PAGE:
Another factor that could explain the disparate treatment by the police department is that the turnaround for laboratories for blood alcohol testing is much faster than it is for drug testing and most of the previous cases involved alcohol intoxication. While initial drug tests might come back several days to several weeks after the samples are drawn, more detailed drug screening may take up to six weeks or longer. Consequently, the information is available to be disseminated earlier.
More detailed drug screening is most often done when the initial tests are positive for controlled substances. Getting an accurate toxicology reading from someone who has died also poses complications including delays as well, although especially in Miller's case it did not prevent positive test results for several substances being made readily available for public dissemination. In Brown's case, his toxicology tests had been expedited in order to learn the truth quickly, the police chief reassured people at one meeting.
With all this aside, it still is curious that the police department has opted not to release the results of its toxicology tests, even as the discussion of Brown's possible PCP use has suddenly died down from its corner. Those who are cynical might think that the department has already received the toxicology results and they did not reveal what had been expected. Hopefully, the department has learned enough in the past five years to not choose to withhold them for that reason.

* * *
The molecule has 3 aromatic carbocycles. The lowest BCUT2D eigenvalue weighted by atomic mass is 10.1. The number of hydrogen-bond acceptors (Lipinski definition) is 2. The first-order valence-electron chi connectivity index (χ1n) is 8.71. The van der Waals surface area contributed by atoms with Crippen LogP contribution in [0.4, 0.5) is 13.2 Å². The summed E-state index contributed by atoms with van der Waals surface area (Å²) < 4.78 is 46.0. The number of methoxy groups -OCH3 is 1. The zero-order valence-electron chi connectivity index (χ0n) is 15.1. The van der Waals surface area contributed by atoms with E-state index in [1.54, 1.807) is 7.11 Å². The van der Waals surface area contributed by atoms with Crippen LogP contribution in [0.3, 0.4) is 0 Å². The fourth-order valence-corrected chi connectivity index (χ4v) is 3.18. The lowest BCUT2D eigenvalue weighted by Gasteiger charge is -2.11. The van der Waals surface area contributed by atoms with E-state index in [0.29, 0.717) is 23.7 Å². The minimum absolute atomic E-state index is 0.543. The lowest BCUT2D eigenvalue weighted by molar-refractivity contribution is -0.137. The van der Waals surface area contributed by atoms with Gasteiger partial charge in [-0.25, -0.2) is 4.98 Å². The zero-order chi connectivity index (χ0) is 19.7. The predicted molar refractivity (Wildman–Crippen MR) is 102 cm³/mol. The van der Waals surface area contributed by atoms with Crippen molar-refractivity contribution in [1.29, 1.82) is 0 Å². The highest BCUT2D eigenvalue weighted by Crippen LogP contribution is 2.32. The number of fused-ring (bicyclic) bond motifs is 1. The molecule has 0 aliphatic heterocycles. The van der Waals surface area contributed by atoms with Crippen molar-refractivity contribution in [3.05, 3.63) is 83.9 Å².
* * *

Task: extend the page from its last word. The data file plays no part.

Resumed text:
The department's current position is that it will not release the toxicology results until it has completed its investigation which may take six months or longer. By then, the public's attention will have probably moved on(hopefully, not towards the next shooting).
If Brown did test positive for PCP, then it's a contributing factor to a tragic situation which led to his death. PCP will be the major focus of attention rather than mental illness and it will deter people from tackling the issues of either problem because he will be labeled as a person who deserves what he got.
However, if the reality is instead, that Brown was not on PCP at the time he was shot to death, it will be quietly whispered as a footnote on a piece of paper stacked together with hundreds of other papers in a three-ring binder that defines the department's own investigation. PCP will still be the major focus of attention rather than the issue of mental illness and it will deter people from tackling the issues of either problem because he will be labeled as a person who deserves what he got.
Well, at least until it's the CPRC's turn to evaluate all the evidence and information in addition to what it has gathered on its own. Since its own evaluation takes place in a more public arena, the public will be allowed to participate while it drafts its public report. Once that report becomes public, so will Brown's PCP status. Then whether the answer is positive or negative, it will likely be known why the department withheld this information as well, given that it did put that information out there in the first place.
If the test was positive, then hopefully, by that time the department will have started putting together tactical strategies and training to at least deal with individuals under the influence of PCP so something beneficial can come out of this tragedy. Because the officers were operating at least under the assumption that Brown was on PCP(based on information given to them) this is something that needs to be done. It will probably choose not to tackle the more complex issues of mental illness if it can focus its attention elsewhere, which will then have to wait until the next critical incident involving a mentally ill person. Just like other critical incidents that occurred before the Brown shooting were ignored.
If Brown was not on PCP, nothing will happen or change in the interim. Unless that truth comes out, Brown's legacy will be that he was high on PCP when he died, not that his death became the cornerstone of the RPD's new crisis intervention program on addressing the interactions between police officers and the mentally ill.